In a specific embodiment, it may be desirable to administer the pharmaceutical compositions of the invention locally to the area in need of treatment; this may be achieved, for example, and not by way of limitation, by local infusion during surgery, topical application, e.g., by injection, by means of a catheter, or by means of an implant, said implant being of a porous, non-porous, or gelatinous material, including membranes, such as sialastic membranes, fibers, or commercial skin substitutes.
In another embodiment, the active agent can be delivered in a vesicle, in particular a liposome (see Langer (1990) Science 249:1527-1533). In yet another embodiment, the active agent can be delivered in a controlled release system. In one embodiment, a pump may be used (see Langer (1990) supra). In another embodiment, polymeric materials can be used (see Howard et al. (1989) J. Neurosurg. 71:105). In another embodiment where the active agent of the invention is a nucleic acid encoding a protein, the nucleic acid can be administered in vivo to promote expression of its encoded protein, by constructing it as part of an appropriate nucleic acid expression vector and administering it so that it becomes intracellular, e.g., by use of a retroviral vector (see, for example, U.S. Pat. No. 4,980,286), or by direct injection, or by use of microparticle bombardment (e.g., a gene gun; Biolistic, Dupont), or coating with lipids or cell-surface receptors or transfecting agents, or by administering it in linkage to a homeobox-like peptide which is known to enter the nucleus (see e.g., Joliot et al., 1991, Proc. Natl. Acad. Sci. USA 88:1864-1868), etc. Alternatively, a nucleic acid can be introduced intracellularly and incorporated within host cell DNA for expression, by homologous recombination.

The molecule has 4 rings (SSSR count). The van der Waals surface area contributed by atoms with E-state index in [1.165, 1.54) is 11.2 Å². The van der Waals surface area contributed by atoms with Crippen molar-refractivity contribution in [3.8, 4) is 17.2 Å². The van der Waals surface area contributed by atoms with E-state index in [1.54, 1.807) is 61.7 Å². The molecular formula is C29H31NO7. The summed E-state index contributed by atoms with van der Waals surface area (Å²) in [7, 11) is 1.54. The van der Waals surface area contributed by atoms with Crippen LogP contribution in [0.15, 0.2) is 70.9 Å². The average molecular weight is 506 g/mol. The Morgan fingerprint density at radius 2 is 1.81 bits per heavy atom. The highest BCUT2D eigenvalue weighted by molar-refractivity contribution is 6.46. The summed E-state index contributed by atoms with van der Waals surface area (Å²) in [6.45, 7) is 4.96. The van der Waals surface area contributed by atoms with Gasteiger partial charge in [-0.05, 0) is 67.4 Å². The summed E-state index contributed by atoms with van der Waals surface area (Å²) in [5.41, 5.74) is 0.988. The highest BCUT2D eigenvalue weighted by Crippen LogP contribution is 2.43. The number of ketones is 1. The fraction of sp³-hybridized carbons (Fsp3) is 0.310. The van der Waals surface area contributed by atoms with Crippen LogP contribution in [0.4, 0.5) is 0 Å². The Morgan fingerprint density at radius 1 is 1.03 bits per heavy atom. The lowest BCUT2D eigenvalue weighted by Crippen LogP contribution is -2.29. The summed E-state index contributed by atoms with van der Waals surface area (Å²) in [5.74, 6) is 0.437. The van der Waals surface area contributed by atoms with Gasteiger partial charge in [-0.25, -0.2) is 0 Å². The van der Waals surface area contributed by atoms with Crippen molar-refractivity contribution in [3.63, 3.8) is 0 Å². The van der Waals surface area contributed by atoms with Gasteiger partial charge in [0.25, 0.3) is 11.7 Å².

Cellular Transfection and Gene Therapy